Also, "response rates" are pretty vague. If you’ve been following my blog, you’ve seen me talk about how sometimes being vague can be effective because people will fill in the blanks. That only works if the words you use are anchored to something in the reader’s experience. If your reader doesn’t deal in "response rates" on a regular basis, they’ll be confused rather than interested. If the audience is online business owners looking for sales, the term is usually "conversion" rather than "response."

The writer then launches into a short therapeutic metaphor which tries to pace the frustration of not making sales and following the internet gurus. Whether the reader makes the effort to read through that or not will most likely depend on how interested the headline got them. I’m not sure the story is fleshed out enough to be effective. You want to be concise but not so brief that by the time the reader finishes wondering who Derrick Gossman is, the story is already over.

As you can see, there’s a lot to chew on here. I’ll point out a couple more obvious uses and wrap it up.

The use of embedded commands seems most obvious to me. You can scroll down the page and pick them out because they’re emphasized one way or another. See if you can scan quickly and find, "you buy," "you’re ecstatic," "order," "ACT," "ACT NOW," "get prospects [i.e. you] excited," and "immediately." Not very elegant. In case the page has been changed, those words are either highlighted, underlined, in bold, or in all caps. There’s probably more but that’s what I saw in a quick scan.

Here’s one thing I recommend you not do. Richard Bandler talks about being able to say anything to another person as long as it’s quoting someone else. I’m not certain exactly how it works but evidently your subconscious identifies with whatever is going on. That’s what makes therapeutic metaphors so powerful. I think the writer inadvertently does this while instead trying to pace the reader in this sentence:

You might have thought, "How can these people be so stupid? Can’t they see the benefits of what I’m offering? "

Instead of pacing the feeling of frustration, the writer has just told all the readers that they’re stupid for not seeing what he’s offering. Who knows though. Perhaps that’s not what just happened. I wouldn’t want to chance it if it were me. Get a multivariate tester like MuVar and find out what converts better.

Generally speaking, you want to avoid using questions anyway because they send the reader off into their own mind to find an answer. They may come back and continue reading or they may not. All us internet users are pretty ADD after all.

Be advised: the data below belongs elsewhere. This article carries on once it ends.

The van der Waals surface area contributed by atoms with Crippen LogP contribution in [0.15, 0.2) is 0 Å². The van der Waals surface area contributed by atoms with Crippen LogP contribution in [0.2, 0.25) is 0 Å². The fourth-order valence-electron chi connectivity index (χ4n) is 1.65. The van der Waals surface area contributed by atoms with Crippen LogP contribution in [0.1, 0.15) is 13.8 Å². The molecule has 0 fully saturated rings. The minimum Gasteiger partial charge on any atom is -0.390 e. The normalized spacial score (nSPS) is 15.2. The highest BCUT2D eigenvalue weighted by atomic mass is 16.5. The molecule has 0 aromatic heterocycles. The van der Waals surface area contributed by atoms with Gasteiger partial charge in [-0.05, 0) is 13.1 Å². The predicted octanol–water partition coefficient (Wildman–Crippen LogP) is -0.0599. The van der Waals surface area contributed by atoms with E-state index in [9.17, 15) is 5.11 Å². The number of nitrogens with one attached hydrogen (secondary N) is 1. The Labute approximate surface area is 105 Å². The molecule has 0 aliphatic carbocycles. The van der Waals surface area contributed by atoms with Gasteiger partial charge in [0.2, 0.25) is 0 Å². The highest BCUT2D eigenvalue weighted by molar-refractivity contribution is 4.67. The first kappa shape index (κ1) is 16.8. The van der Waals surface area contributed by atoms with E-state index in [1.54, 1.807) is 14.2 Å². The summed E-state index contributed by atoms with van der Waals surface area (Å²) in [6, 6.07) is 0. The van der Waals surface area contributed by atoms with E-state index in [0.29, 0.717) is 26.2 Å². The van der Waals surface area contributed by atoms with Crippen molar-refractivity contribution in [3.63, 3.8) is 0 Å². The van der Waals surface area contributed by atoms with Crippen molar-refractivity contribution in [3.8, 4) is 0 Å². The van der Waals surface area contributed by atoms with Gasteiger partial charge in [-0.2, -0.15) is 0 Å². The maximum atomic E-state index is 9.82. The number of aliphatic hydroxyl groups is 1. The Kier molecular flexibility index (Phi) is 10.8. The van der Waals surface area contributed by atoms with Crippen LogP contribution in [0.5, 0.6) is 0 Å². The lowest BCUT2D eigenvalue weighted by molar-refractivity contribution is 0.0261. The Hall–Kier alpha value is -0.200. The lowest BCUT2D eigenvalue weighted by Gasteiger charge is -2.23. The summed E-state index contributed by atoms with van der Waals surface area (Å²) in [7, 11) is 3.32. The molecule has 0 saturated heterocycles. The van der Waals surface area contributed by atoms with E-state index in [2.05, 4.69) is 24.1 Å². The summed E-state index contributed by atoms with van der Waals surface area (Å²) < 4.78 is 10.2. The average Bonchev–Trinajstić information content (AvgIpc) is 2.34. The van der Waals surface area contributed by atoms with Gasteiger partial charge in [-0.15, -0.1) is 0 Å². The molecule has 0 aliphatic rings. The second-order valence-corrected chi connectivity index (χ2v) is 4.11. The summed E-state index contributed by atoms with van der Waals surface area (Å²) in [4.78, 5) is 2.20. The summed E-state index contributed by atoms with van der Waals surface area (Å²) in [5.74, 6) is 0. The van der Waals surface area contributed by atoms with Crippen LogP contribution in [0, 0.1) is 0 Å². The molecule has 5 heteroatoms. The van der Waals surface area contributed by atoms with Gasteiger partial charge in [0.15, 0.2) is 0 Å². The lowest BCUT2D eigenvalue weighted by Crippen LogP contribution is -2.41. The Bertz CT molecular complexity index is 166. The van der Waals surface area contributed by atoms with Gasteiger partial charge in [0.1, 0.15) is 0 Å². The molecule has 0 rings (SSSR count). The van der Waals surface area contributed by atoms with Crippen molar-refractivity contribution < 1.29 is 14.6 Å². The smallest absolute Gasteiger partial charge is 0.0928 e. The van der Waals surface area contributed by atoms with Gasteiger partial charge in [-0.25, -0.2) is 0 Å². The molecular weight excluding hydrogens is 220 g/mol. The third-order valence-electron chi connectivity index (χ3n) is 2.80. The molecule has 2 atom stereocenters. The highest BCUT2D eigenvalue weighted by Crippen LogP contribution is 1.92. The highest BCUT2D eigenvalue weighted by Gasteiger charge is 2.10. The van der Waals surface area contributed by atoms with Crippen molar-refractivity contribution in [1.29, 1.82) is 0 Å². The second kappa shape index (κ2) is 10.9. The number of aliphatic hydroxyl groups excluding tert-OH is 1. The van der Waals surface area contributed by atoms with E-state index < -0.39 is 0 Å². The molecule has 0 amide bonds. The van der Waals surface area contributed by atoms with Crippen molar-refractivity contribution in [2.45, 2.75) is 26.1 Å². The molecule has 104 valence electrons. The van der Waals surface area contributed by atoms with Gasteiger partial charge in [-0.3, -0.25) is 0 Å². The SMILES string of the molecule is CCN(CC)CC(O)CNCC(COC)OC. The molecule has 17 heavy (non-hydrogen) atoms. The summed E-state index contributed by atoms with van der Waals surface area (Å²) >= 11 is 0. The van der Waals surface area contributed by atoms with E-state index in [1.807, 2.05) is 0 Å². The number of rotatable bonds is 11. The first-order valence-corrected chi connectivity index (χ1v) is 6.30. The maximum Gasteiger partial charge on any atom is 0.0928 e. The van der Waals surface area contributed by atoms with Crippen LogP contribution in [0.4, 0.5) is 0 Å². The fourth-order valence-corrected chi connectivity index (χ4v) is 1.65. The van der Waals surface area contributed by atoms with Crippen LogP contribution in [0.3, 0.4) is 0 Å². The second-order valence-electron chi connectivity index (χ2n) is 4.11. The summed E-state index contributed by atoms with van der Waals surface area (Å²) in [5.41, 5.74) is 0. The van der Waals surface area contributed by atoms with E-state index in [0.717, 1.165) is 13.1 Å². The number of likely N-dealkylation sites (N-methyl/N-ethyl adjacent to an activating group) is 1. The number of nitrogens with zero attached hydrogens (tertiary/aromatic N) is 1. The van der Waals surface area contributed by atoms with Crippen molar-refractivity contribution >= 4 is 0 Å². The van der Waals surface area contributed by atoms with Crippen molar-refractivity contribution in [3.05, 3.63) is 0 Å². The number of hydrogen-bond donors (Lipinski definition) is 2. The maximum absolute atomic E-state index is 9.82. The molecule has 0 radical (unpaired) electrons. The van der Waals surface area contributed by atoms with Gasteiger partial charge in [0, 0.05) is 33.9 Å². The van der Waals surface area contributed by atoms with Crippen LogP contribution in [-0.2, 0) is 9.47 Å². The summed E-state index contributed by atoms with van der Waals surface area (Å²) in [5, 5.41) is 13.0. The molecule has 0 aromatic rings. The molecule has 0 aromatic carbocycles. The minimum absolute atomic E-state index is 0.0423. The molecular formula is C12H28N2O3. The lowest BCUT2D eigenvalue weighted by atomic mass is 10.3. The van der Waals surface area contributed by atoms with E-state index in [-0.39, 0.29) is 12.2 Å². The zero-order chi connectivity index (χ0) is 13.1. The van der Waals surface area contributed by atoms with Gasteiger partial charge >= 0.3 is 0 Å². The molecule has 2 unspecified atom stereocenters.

I couldn’t resist the irony of this last point. The owner has come up with some script writing software that will spit out bits of NLP gibberish to use in your copy. I wonder if that’s what he’s done in this sales letter as well. There’s one component of the software that generates presuppositions. The paragraph ends:

"These presuppositions will cause your readers to automatically believe what you want them to believe."

Hmm. What a claim. Somehow I’m not automatically believing it. And, I laughed out loud once I realized that a presupposition right here would have been perfect. Instead, the writer chose to bludgeon me over the head with an overt hard sell without even attempting to provide proof.

There are some uses of NLP type patterns scattered throughout the letter, no doubt about that. Hopefully you can see that if you’re obvious about it, it could backfire on you.

Stay tuned for more on NLP copywriting.

Evolution of a paragraph

Glyphius Paragraph Editing

These are two examples of how statistical analysis can turn mediocre paragraphs into winners. The same refining is completed for headlines.

The changed word is struck out. An inserted word is denoted by <<insertedword>>. The score for each paragraph is at the end of each entry.

Example 1:

Changing 4 words changed the score from a 180 to a 500 – a relative 278% increase in effectiveness.

Regardless of the industry you specialize in, you’ll find something for your tastes. There are professional services, credit cards, business software, nonprofit fundraising, nutritional supplements, health clinics and even a parrot training video. There are subscriptions to members only sites, newsletters, newspapers, and magazines of all shapes and sizes. – Score: 180

Regardless of the industry you specialize in, you’ll find something for your tastes. There are professional services, credit cards, business software, nonprofit fundraising, nutritional supplements, health clinics and even a parrot training <<movie>>. There are subscriptions to members only sites, newsletters, newspapers, and magazines of all shapes and sizes. – Score: 282